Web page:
I made sure to sprinkle some plant food (I already had it on hand)  in the planter before placing the plant.  That stuff really works!  After finishing all of the potting I placed the pots at intervals around the patio.  Here’s one looking all purty:

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Now I was ready to get to work on the garden patch.  There were a few salvageable plants already there,  and I didn’t want to move them because I’m not really a gardener at all, and was completely sure  that I’d A) kill them and/or B) make a big mess of things and have no earthly idea how to salvage it.  So I left them as is, and added some of the past-prime plants I’d picked up in my travels.  A little mulch, and it looks decent, if I do say so myself.

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There were a few areas where I thought lariope would look good, and take little maintenance.  I didn’t want to spend money on lariope plants, so I used what I have, culling the lariope from the huge swath we have in the front yard.


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Culling – or thinning lariope is really easy.  I’m going to do a how-to post tomorrow, so please check it out.

I used the pieces I pulled in two places in the back yard.  The first is in front of a fence, which had nothing but dirt.

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The second was  at the edge of the garden bed, under the butterfly bushes.  Before there was just dirt.

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The plantings are thin now, but they should grow in nicely.

Several bags of mulch later and the project is done.  And the best part is that I came in $20 under budget, and in time for Son’s birthday party.

Someday, when I’m a grown-up gardener, I’ll learn how to grow plants from cuttings.  There are many people who get free plants by sharing cuttings with one another.   There are even clubs devoted to the practice.  In the meantime, I’m pretty happy with what this closer-to-black-than-green gardener has accomplished.

AmTrust Canceling my HELOC. Goodbye, safety net!

A few months ago I wrote a post about AmTrust Bank trying to bribe me to close my Home Equity Line of  Credit (HELOC).  They only offered $50, and I passed.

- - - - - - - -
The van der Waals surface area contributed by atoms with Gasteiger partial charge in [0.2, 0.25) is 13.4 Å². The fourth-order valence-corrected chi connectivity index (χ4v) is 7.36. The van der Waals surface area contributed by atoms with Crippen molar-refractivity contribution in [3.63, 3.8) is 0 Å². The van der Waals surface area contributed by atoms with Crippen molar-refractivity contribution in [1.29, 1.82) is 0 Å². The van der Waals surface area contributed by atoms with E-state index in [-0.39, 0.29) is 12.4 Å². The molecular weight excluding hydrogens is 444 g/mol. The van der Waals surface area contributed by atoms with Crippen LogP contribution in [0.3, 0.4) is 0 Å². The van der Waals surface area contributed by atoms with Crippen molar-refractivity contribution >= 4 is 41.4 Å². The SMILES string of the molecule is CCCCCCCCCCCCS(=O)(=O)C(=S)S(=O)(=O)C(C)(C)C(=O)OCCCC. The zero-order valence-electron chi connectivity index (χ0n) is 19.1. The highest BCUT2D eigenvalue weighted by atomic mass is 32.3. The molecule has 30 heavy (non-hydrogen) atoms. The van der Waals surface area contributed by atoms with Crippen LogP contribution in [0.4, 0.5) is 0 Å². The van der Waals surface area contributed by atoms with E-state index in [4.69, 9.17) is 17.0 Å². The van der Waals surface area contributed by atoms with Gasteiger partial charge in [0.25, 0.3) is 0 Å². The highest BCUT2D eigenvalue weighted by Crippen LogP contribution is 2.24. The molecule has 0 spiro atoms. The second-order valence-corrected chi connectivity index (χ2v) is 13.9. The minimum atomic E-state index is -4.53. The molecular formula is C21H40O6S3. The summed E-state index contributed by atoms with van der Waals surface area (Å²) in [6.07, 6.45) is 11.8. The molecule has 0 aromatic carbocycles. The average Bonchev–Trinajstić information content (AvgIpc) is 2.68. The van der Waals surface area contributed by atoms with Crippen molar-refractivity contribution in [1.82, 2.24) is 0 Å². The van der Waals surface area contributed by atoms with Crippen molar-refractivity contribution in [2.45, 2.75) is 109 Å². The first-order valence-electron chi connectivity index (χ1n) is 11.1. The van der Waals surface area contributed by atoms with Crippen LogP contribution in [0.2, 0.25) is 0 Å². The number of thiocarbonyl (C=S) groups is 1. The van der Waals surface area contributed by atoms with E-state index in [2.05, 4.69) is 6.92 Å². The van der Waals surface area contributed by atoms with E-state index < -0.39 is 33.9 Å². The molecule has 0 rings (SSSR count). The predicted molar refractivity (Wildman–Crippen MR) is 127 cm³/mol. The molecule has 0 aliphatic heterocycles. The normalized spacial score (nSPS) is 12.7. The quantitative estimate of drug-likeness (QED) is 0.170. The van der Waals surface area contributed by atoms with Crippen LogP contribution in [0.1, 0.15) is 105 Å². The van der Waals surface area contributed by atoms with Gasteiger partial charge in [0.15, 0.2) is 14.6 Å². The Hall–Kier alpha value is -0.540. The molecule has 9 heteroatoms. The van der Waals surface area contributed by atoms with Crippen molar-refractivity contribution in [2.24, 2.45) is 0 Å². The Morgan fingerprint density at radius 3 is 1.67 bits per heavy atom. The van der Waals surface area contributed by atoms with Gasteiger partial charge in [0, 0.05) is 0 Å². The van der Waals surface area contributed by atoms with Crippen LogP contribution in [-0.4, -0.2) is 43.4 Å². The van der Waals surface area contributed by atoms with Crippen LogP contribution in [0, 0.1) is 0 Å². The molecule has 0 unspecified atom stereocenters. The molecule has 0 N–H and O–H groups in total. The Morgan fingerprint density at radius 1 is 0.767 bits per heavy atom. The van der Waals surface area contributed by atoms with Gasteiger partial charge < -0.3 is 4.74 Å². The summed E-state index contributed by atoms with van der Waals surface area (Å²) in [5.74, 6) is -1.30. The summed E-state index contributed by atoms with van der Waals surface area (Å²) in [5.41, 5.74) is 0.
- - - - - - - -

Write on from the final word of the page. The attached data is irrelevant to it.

But I worried that they’d cancel the HELOC anyway, and I was right to worry.

Yesterday I got a call from Mary at AmTrust, telling me that they would indeed be canceling the HELOC.  She again offered me the $50, as I “may as well take the money since you’re going to lose it anyway, ” because AmTrust is “getting out of the HELOC business.”    I was unhappy to hear this news, and told her I’d call her back.

I discussed it with Husband, and  even he really doesn’t see why I’m unhappy about losing the line of credit.  It’s not that we need the money.  My balance is zero, and has been since about 6 months after I opened it (I took it out to pay off my car loan so I could deduct the interest, then paid it off quickly anyway).

And we have a healthy savings.  Very healthy.  And a few other investments that could easily be turned back into cash with little lag time in the event of an emergency.  And we pay $25 a year for the privilege of not using it.

But I like knowing it’s there. I like it an awful lot.  It’s a $10,000 safety net.  Just in case.

So, instead of just being a proverbial  sheep, I  called Mary back today and asked for documentation that they had a right to do this.  After all, it was my understanding that this was a 15 year mortgage, which would give me 7 more years.  I want to see, in writing, the situations in which they are able to pull the plug.

I also want to know what happens if I take the money, and perhaps put it into another investment which would give greater returns than the interest I pay.  Would they call the loan?  Would they let me keep it until it’s paid off?

I must be the only person who has balked at all, because Mary was surprised by my request.  She then told me that if I’d like,  the bank next store would be happy to take my application for a new HELOC.

Not the  point, Mary.  I already have a HELOC.  And I’d like to keep it, thankyouverymuch.  I certainly don’t want to apply for any new credit, and I don’t want to pay any additional fees.

Mary didn’t know the answers, but promised to get them for me.

But, honestly, chances are slim to none that I’ll get to keep it.  So I’ll likely take the $50 buyoff.

And I’ll try to look on the bright side.

I’ll be saving $175 in yearly fees.  Add that to the $5o buyoff  and that’s a very real $225 more in my pocket.  So, if I do have an emergency, lets pray it’s an easily doable $225 hummingbird variety and not a $10,000 poop-my-pants Bigfoot.

Sometimes Buying What You Don’t Want or Need is a Frugal Choice

I know, that’s a ridiculous statement to anyone who has an iota of frugality in their body. And in most cases it is ridiculous.